Lowry fictionalizes—and personalizes—the true life account of how some of the Danish people, suffering like the citizens of so many other nations under the occupation of the Nazis during WWII, risked their lives to help smuggle Jews out of the country and to relative safety in near-by Sweden. After three years under German control, word is given to detain—for eventual execution—Denmark’s Jewish population. Ten-year-old Annemarie Johannesen and her family risk everything to help ship their neighbors, and Annemarie’s best friend, Ellen Rosen, out of harms way.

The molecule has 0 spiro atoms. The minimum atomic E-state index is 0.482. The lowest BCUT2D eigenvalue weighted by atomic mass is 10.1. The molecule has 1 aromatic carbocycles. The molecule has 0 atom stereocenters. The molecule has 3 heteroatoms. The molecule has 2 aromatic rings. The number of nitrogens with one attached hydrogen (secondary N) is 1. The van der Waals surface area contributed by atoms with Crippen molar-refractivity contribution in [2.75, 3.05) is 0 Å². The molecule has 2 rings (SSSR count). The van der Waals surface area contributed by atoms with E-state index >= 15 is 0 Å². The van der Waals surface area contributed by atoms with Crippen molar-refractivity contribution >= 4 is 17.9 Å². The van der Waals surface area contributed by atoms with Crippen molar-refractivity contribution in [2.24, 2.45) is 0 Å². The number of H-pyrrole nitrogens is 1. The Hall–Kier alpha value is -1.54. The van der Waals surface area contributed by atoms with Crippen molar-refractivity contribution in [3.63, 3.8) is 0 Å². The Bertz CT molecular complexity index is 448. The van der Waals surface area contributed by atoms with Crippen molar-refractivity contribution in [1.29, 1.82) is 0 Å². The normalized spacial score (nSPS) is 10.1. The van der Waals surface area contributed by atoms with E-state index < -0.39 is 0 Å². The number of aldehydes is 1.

Simply narrated, lovingly rendered, this Newbery Medal winning book paints an eloquent vision of a life turned upside down by the horrors of a war made all the more horrible by genocidal mania. No shortcuts are taken and no pandering made despite that the tale is gear towards children (thus perhaps making it well suited for part of a supplement to a school curriculum’s), yet the level of coverage is still within range of a child’s sensitivity with enough hints at worse atrocities to allow for child-adult conversations about the historical events. Since the protagonist is the young Annemarie, the events and descriptions are shaped towards what she would notice and how they would affect her life (soldiers now occupy the streets and are interfering with playful activities, butter is no longer available, and a general feeling of foreboding has fallen upon friends and family) rather than extraneous accounts about the overall war. Lowry adds a brief afterwards to inform the reader how much of the events are true and to what degree they had been fictionalized.